Embracing The Path to Forgiveness

Photo:  Sister Nancy A. Sell, OSF

Photo: Sister Nancy A. Sell, OSF

A couple of years ago I came across quotes on forgiveness while preparing for a talk.  They speak well about the journey of forgiveness.

  • “Forgiveness is a willingness to abandon’s one’s right to resentment, negative judgment, and indifferent behavior toward one who unjustly hurt us, while fostering the undeserved qualities of compassion, generosity, and even love toward him or her.”  (Forgiveness and Reconciliation—“Promoting Forgiveness Through Restorative Conferencing”)  Augustine Nwoye
  •  “Forgiveness is a peaceful inner state, irrespective of one’s experienced individual or mass trauma, which best follows the catharsis, expression, and processing of negative feelings.”      (Forgiveness and Reconciliation:  “Forgiveness in Spite of Denial, Revisionism, and Injustice” Ani Kalayjian
  •   “Forgiveness is the process of letting go of our attachment to the negative thoughts in your mind.  It is the process of healing your own mind and your own soul.”  Forgiveness, Gerald Jampolsky)
  • “Forgiveness, whether forgiving a close friend or whole society, does not take away the responsibility of the persons who have done things that inflicted hardship, death or emotional pain.  Forgiving does not mean condoning such behavior.”  Forgiveness  Gerald Jampolsky
  • “Forgiveness is a decision to let go of resentment and thoughts of revenge.  The act that hurt or offended you may always remain a part of your life, but forgiveness can lessen its grip on you and help you focus on other, positive parts of your life.  Forgiveness can even lead to feelings of understanding, empathy and compassion for the one who hurt you.”  (Mayo Clinic Staff)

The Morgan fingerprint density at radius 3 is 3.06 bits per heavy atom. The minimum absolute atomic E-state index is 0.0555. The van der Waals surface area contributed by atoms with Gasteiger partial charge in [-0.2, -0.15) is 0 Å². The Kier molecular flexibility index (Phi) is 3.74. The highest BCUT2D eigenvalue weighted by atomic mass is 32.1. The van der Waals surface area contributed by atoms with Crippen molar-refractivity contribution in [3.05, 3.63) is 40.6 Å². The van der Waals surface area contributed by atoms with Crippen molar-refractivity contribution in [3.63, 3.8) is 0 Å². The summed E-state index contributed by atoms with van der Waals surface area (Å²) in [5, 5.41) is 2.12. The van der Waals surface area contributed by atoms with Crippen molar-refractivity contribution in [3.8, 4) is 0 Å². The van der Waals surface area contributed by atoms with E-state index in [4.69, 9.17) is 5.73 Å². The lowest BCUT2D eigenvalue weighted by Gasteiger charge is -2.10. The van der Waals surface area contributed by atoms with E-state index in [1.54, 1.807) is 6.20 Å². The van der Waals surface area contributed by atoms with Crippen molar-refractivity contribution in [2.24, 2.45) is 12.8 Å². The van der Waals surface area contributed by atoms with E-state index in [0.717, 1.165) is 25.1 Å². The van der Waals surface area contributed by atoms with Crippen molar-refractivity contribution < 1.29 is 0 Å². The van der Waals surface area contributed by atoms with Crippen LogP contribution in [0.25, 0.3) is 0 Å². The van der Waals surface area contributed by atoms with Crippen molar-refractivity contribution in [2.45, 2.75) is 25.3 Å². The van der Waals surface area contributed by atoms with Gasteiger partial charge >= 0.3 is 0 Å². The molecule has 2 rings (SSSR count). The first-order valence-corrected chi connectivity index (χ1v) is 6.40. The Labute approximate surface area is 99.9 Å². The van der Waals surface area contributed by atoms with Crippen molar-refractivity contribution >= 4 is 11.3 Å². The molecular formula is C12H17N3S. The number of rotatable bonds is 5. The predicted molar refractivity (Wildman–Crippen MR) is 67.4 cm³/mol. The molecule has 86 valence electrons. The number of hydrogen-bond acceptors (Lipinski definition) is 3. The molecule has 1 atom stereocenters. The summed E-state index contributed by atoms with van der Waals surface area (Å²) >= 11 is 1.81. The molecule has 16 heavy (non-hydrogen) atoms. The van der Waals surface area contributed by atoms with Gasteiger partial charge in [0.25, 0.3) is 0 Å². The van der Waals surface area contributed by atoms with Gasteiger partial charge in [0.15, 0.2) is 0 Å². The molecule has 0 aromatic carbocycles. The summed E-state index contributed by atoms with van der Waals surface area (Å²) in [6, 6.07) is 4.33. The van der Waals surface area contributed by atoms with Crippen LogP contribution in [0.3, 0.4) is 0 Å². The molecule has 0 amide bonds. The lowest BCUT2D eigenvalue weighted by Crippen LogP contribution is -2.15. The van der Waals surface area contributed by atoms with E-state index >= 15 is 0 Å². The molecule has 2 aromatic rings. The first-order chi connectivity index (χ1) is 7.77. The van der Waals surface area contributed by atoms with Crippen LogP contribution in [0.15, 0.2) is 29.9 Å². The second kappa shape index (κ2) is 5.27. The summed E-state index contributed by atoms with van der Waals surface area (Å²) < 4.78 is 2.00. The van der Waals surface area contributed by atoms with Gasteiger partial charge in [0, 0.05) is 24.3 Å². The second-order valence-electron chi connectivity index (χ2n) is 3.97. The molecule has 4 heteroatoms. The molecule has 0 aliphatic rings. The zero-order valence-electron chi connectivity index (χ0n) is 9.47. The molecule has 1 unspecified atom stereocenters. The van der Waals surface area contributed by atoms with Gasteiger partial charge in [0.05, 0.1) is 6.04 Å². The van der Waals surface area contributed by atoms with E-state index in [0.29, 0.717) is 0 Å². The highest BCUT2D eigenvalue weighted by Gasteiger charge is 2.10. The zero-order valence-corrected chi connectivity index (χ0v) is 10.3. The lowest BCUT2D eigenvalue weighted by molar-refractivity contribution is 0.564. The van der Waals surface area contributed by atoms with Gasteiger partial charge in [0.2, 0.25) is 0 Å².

Embracing the path to forgiveness takes time, patience and a spirit of letting go to be free of the load that weighs us down.    The Gospel of John (8:1-11) from the Christian scriptures tells the story of condemnation and forgiveness.  A couple committed adultery yet only the woman was held accountable for her actions.   The crowd readied themselves to thrown stones and kill her.  They said they were within the law to stone her.  Jesus paused, stood straight up and said, “Let the one among you who is without sin be the first to condemn.”    They went away one by one.  What could they do?  They knew that in some way they too had separated themselves from God and others.    Jesus told the woman they he did not condemn her and invited her to go forth and to be in right relationship with God and others.

Forgiveness and reconciliation are two different processes.  We may forgive someone yet never be in relationship with them.  There are often situations where this has to be for the safety of an individual.

Embracing the path to forgiveness can take away the load that weighs us down.

Our invitation is to embrace the path to forgiveness.

Blessings and peace,

 

 

 

 

About SisterNancy

I am a Catholic Sister, a member of the School Sisters of St. Francis from Milwaukee, Wisconsin. I enjoy swimming and nature: hiking in the mountains and along rolling hills, sitting by water and walking through the various seasons of life. I am a spiritual director, spirituality consultant, chaplain and retreat director. You can contact me at sisternancyosf@gmail.com
This entry was posted in condemnation, forgiveness, Franciscan, Jesus forgives, Nun, Spirituality and tagged , , . Bookmark the permalink.

One Response to Embracing The Path to Forgiveness

  1. Judy Bell says:

    Hi Sister Nancy,
    The Path of Forgiveness has been the Path of my life. It has been the life-focus that has lifted my burdens and kept me whole. Jesus forgives and it is Christ within me that heals me and gives me the strength to go on each day.
    Peace and Blessings,
    Judy

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